Thursday, May 28, 2009

I'm back! He's out!

28 May, 2009.

Julien Coupat (pictured above) walked out of the Santé prison today [actually he was driven out in the trunk of a car--ndlr], for the time being a free man. Anyone who might chance to be reading this blog might also know why this is front-page news in France (though unworthy so far of a mention in the Times): Coupat has been held without charges for more than six months on suspicion of 'terrorism' in conjunction with a minor act of sabotage or vandalism--opinions differ--against the SNCF, the French railroad company. As the damage was slight, was claimed by another group operating out of Germany, and seems to have had no direct link to Coupat and his tiny band of anarchists, many in France have wondered just what this tenacious imprisonment was all about. A best guess is that the authorities were 1) charged by their boss, Mme. Alliot-Marie, the Interior minister, and her boss, President Sarkkozy, with finding some plausible evidence of terrorism, preferably home-grown leftist stuff, on French territory, so as to justify the increasingly imposing security measures Mme. Alliot-Marie has been implementing, and 2) impressed by the implacable tone of the small revolutionary tract, titled L'insurrection qui vient, attributed  to 'The Invisible Committee' and thought by many to be Mr. Coupat's handiwork.

It is worth asking why this rather diminutive event has been causing such a stir in France. Guantanamo it isn't, though perhaps French citizens more than their American confreres are particularly sensitive to infringements on accepted liberties. For example, the liberty to print one's ideas, however subversive: when The Invisible Committee's publisher, Eric Hazan, was hauled into a police station and grilled for four hours the other day, a committee of many dozens of French editors signed a protest letter to the newspapers in support of Hazan and the freedom of thought he represents. Others resent the deployment of squads of heavily armed anti-terrorist shock troops against a small group of unarmed 'autonomists,' as they are referred to, while others fear that the dangerous example of Bush/Cheney's prolonged terror-alert is being imported into France by Sarko the American.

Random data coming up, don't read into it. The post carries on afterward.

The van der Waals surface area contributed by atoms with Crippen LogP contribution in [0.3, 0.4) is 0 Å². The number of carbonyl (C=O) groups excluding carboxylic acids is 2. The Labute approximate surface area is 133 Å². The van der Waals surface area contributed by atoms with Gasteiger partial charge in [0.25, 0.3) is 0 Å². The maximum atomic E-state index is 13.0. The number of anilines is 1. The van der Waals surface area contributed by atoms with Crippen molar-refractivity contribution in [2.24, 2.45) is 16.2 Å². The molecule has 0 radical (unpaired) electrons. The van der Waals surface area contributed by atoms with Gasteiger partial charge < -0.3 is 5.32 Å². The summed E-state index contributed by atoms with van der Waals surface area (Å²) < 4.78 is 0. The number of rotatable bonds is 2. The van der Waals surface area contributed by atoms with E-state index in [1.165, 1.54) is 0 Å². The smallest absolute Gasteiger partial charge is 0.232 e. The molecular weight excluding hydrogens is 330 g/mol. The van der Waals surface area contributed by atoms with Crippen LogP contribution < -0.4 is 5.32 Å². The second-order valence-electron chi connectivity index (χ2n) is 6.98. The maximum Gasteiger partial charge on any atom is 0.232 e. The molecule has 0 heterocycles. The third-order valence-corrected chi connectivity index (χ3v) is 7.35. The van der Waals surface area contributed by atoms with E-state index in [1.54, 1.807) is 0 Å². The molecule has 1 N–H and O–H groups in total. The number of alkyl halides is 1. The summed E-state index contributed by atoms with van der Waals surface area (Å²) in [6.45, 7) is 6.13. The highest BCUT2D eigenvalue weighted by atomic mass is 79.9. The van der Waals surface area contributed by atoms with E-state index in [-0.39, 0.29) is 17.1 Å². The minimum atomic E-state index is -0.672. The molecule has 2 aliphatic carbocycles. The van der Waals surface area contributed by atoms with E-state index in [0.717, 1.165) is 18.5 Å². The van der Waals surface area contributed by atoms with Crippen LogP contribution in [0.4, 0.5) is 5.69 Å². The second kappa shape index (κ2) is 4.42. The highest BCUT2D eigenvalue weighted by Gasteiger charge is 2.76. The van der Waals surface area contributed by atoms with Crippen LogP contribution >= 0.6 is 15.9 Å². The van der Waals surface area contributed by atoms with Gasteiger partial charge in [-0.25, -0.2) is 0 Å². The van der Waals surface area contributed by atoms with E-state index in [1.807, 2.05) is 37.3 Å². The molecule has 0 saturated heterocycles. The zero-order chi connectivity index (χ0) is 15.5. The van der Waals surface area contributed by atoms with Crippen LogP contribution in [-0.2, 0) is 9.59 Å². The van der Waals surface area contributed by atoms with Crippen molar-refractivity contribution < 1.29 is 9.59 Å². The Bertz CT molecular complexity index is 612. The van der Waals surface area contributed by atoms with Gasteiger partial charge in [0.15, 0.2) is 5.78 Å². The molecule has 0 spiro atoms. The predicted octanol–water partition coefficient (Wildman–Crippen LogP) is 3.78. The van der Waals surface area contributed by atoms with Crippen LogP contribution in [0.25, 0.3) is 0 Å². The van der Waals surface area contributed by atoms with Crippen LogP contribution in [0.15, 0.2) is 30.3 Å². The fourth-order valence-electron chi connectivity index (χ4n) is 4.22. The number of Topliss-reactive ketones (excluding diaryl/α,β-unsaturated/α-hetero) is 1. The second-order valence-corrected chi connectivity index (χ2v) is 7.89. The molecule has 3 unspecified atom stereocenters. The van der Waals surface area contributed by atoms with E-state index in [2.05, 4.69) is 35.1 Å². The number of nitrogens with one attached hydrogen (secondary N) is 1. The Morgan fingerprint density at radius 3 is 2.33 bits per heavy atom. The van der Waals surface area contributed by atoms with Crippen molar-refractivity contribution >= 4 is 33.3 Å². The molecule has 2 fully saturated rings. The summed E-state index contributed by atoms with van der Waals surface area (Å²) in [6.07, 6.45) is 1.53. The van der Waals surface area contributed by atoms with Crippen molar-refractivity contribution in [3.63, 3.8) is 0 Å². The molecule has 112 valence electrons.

One irony here is that the sabotage incident and subsequent raid on the group in its farmhouse in the tiny hamlet of Tarnac took place just days after Obama's election. Since then the high-powered paranoia of Cheney et al. has been broadly discredited, and a new respect for procedural justice and constitutional propriety has become message of the day from imperial headquarters in Washington. Once again Sarko the American's timing is just a little off. It was Sarko after all who campaigned in 2007 with a pledge to bring American-style finance, sub-prime mortgages, credit default swaps and all, to the backward precincts of his native land.  
France's heavy-handed treatment of Coupat and the Tarnac 9 might come to be seen as an out-of-phase epiphenomenon of the Global War on Terror, just as the books close on that sorry chapter in US history.

On the other hand France, with its history of street protest and the recent uprisings in Guadeloupe and elsewhere, may be more vulnerable than the US to the sorts of challenge posed by radicals such as Coupat. One of the targets of my NPA activist comrades in Paris is the government initiative to mount surveillance cameras all over Paris, where controlling the streets has long been a tactical goal. As the economic crisis deepens, many fear a recurrence of the insurgencies in the suburban cités, especially in this climate of labor unrest. A recent government edict banning hooded participants from public events led numerous colleagues to wear hooded sweatshirts to this year's May 1st parades. In this ongoing skirmish between the forces of Liberty and Order Julien Coupat's small drama has taken on a larger significance. This anonymous author of a visionary anarchist tract has been airlifted from the obscurity of his rural commune and dropped onto page one, where his eventual impact is far from certain.


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